Udvada – I got to know about this place from a well known Photographer from my City added on my Facebook. He frequently visited this place and kept on posting very interesting pictures of his visits to his account. I was curious to find out more about the place and got to know that it was a Holy Place of Parsi’s or Zoroastrians and renowned all over the world for the Zoroastrian Atash Behram.
Zoroastrianism, the ancient pre-Islamic religion of Iran that survives there in isolated areas and, more prosperously, in India, where the descendants of Zoroastrian Iranian (Persian) immigrants are known as Parsis, or Parsees.
I was excited to go and check the place out. So I planned my trip with a friend on a Saturday who joined me from Surat.
How to reach :
Udvada is located at a distance of 110 kms approx from Surat. If you are planning by Train, you need to get down at Vapi Station. Udvada does have a Railway Station but being a small stations they don’t stop there. From Vapi once can hire a Taxi or take the sharing rickshaws. Since not many people travel t o Udvada, you may not find a rickshaw taking you to Udvada village. We took first auto from Vapi station till Udvada Station and then took another one to the Udvada village. They might charge you 10/- or 15/- rs per person.
I did a little research and checked out the places to eat there. So we asked the rickshawala to drop us at the Ashishwang Hotel as we both were very hungry. The food was great and a typical Persian restaurant cum Hotel. I ordered a fish along with some Chapatis and a Potato sabji. There was also a Veg. Omlette which was delicious. Our another favourite was the local cold drink which came in wonderful colors.Try these instead of the other famous cold drinks.
If you Plan to stay here, this place is a good option. The owner of the Hotel is quite welcoming and when we asked him if we can click more pictures of the place he told us “do anything you want here”
More pictures from the Hotel :
After our heavy brunch, we started our walk around this tiny village to explore. We reached the beach first, but did not see much people around. Unlike other beaches there was not much activity happening here. If you are in Udvada for a day, coming here sometime close to sunset can be peaceful.
It was a hot day even in the 3rd week to October, so decided to move ahead.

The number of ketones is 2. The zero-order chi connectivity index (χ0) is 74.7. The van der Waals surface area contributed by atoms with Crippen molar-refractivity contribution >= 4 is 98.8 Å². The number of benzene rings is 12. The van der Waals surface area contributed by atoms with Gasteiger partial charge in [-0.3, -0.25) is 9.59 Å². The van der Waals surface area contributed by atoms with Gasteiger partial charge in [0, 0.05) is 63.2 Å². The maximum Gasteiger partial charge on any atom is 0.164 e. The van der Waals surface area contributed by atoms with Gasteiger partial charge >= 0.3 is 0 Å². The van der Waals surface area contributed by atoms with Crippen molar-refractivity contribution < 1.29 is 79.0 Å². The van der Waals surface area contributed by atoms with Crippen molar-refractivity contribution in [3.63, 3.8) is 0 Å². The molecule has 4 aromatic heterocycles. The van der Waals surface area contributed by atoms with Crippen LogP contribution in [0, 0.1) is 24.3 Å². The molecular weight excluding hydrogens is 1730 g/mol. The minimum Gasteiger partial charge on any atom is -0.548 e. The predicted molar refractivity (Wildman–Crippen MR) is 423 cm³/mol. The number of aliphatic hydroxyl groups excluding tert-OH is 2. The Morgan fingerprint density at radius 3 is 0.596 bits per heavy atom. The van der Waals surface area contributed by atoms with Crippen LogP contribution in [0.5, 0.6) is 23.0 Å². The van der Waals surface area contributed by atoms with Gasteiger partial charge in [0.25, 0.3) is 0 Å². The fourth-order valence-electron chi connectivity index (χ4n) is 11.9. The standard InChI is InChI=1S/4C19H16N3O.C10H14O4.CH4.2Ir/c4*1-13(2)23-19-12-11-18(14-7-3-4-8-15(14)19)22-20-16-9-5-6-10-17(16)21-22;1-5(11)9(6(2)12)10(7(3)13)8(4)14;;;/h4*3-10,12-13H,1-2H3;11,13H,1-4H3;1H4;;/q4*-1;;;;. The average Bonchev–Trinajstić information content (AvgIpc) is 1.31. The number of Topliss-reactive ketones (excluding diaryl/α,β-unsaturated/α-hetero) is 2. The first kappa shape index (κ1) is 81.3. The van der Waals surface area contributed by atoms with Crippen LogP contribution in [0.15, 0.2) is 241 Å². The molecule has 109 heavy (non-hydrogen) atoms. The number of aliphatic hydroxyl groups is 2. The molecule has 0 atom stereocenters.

Zoroastrain Information Centre
We reached the Musuem next, also known as the Zoroastrain Information Centre. You can find out everything about the Parsi Culture here. This is Open from Wednesday to Monday from 9 am to 5 pm (Tuesday Closed).
Zoroastrian Atash Behram
Zoroastrian Atash Behram, a holy place of worship for Parsi’s is a temple in Udvada, also known as the “King of Iran”. This temple was built in 1742 by Dinshaw Dorabjee Mistry from Mumbai.
Non- Parsi’s are not allowed to enter inside the temple. One can click pictures from outside and talk to the local people to know more about it. There are shops outside the temple selling Sandalwood.
Photo – walking
Most of the streets were empty and the houses vacant. There are not much people living in the village and most of the Parsis have now moved out of this place. On checking with the locals, they told us many have moved to Mumbai or elsewhere. They only come to visit the Holy temple and go back. Sundays are when mostly you get to see more people or otherwise you probably will be walking alone here most of the time.
I loved the old houses, most of them like the Persian architecture, but could not spot many Parsi’s to interact with. There were few who came to visit the temple but soon left in their vehicles after the visit.
There is one Irani Bakery to satisfy your sweet tooth. You may also find the rickshaw wallas selling Mango ice-cream in their rickshaws, make sure you try them.
While walking we saw a nameplate called Della – Majestic and started clicking pictures. Soon the security guard came out with two other people and brought to our notice that we did not take prior permission before clicking. But the moment the other two guys left, he invited us inside and told us they were the owners, hence gave us that reaction. The place was stuffed with old antiques and decorative things that were used during the festival held in December 2015. It was previously a Hotel known as Majestic Hotel, completely ruined now.
Unlike cities, where we cannot walk on the streets without facing unnecessary honking or noise, here there was no disturbance. We walked hours exploring each and every house probably twice or even more. End of day we almost got familiar to this tiny village.
Some bungalows were very old, and so ruined, that bushes and trees grew all over the house.
If you are planning to visit Udvada and wanted to know anything more about the place, I would be happy to help. I would suggest to travel on a Sunday so you come back meeting more Parsi’s unlike me.